Brandeisians leading through legislation

ENACT, a non-partisan, academic program that began at Brandeis, has spread to 29 universities and connects students with coursework and legislators

Madeline Bisgyer ’20 and Noaem Shurin ’19, speak to a group in front of a window Photo/David Weinstein

Madeline Bisgyer ’20 (left) and Noaem Shurin ’19, students in the Spring 2019 ENACT course at Brandeis.

Social justice runs in nearly every Brandeisian’s blood stream. It permeates into many aspects of academics and daily life, and in many cases it spreads beyond the boundaries of campus.

One example is ENACT: The Educational Network for Active Civic Transformation.

Formally launched by the International Center for Ethics, Justice and Public Life in 2015, ENACT is a Brandeis-based, non-partisan national program. Undergraduate students work with state legislators, staffers, and community organizations to advance policy in 29 states across the country.

What started at Brandeis has quickly expanded to a national network. To date, 29 universities in 29 states are using the ENACT program to enhance students’ learning, enable them to connect with people active in their field of choice, and connect them with others who share a similar mission to make an impact on civic life in the U.S.

“There’s a desire on college campuses to get involved,” explained assistant director of ENACT, David Weinstein. “So many students want to become more informed and effective participants in society.”

ENACT is a national expansion of Advocacy for Policy Change, an initiative launched at Brandeis in 2009 featuring a hands-on course in which student teams select bills that interest them under consideration in the Massachusetts State Legislature. They then research the issues, learn the state legislative process and how to get involved, and work with community organizations to support or oppose active legislation. This expansion of ENACT from Brandeis to universities around the country was made possible by a gift from Ethics Center Board member Norbert Weissberg and his wife, former board member Judith Schneider.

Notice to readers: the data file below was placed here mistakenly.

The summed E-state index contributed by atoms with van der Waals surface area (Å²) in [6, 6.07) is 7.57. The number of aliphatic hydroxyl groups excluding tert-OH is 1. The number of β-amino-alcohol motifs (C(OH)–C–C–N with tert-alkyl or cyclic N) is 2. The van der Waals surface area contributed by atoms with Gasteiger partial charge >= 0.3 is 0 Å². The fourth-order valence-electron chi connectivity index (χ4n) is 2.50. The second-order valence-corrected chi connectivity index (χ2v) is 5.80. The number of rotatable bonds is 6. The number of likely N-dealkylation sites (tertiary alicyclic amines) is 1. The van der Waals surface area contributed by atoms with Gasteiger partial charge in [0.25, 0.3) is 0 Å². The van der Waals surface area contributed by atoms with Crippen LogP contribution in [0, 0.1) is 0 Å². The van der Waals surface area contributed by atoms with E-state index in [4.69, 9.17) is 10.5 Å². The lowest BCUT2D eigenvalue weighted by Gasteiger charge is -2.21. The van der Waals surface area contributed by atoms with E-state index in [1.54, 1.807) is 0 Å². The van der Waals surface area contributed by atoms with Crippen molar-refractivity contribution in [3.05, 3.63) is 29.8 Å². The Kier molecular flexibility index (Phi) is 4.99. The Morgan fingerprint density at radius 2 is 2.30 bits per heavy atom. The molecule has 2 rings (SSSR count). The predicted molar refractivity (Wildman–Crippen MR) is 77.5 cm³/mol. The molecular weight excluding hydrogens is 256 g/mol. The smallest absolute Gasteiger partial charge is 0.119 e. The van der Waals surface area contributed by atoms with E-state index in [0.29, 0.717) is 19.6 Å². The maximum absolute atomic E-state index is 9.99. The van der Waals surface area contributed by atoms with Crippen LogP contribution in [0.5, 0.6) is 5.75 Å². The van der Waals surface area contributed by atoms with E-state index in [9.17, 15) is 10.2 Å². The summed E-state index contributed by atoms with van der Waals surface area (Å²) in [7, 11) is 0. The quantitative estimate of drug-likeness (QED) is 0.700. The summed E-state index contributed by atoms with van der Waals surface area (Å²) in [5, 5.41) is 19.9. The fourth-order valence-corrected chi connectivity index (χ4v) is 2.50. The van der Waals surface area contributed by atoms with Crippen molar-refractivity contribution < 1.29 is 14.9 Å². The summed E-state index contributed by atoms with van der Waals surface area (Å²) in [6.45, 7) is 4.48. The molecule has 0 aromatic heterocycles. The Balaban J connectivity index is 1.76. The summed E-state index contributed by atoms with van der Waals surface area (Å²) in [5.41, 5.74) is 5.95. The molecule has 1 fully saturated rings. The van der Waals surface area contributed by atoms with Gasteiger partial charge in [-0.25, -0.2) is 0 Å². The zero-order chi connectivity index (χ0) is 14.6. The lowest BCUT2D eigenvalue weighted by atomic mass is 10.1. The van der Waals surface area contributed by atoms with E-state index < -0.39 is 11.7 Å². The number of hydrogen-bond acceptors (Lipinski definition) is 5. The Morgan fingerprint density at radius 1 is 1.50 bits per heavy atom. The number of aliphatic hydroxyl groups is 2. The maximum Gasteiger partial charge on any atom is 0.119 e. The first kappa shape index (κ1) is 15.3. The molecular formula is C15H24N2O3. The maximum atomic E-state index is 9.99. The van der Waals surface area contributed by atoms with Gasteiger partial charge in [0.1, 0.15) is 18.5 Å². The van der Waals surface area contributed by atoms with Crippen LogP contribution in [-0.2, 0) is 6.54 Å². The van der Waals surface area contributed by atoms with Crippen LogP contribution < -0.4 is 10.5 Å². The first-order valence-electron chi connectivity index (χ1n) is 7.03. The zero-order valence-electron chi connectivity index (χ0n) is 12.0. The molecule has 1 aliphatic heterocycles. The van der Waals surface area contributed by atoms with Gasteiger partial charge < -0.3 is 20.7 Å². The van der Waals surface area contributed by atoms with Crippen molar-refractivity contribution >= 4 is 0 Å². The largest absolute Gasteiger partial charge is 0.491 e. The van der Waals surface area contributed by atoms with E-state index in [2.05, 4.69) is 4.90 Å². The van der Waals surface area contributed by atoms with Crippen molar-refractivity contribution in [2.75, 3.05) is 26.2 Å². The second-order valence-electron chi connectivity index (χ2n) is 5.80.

Students and faculty also meet with state legislators, legislative aides, community activists, and ENACT alumni who have engaged with the course at Brandeis or at other ENACT schools across the country.

Sage Rosenthal'19 stands with U.S. Rep. Catherine Clark in front of a U.S. flag
Photo courtesy of Sage Rosenthal

Sage Rosenthal '19 stands with Congresswoman Katherine Clark.

Sage Rosenthal ’19 has a longstanding interest in health policy and previous experience in advocacy work, and with ENACT she was able to work on a bill regarding children’s mental health services while enrolled in the Advocacy for Policy Change course.

“Through ENACT, you are part of a larger network of students and faculty that are politically engaged and want to implement their work into the community. There are so many people that share your mission,” she said. “You have the tools and the skills to make a difference to make it sustainable and real. Whether you learned about this issue through a club on campus or a topic from class, getting involved can happen.”

Rosenthal’s interest in the legislative process continued after her initial involvement with ENACT; she also interned with U.S. Rep. Katherine Clark in her Washington office.

As the 2018-19 ENACT student delegate, Rosenthal served as a liaison for the network of participating colleges across the nation. Looking ahead, she hopes to move to Washington, D.C. to work in healthcare policy and utilize the skills and experiences she has gained from ENACT.

Former Massachusetts state representative Jay Kaufman '68, MA '73, serves as the Distinguished Legislative Mentor for ENACT, and having long been involved with the Advocacy for Policy Change course developed and taught by Professor Melissa Stimell.

“I think the most rewarding thing is seeing the fire in the eyes of the students and witnessing them get a good sense of what it takes to affect change and engage in skill building effectively,” Kaufman said.

Students interested in learning more about ENACT can visit their website or contact

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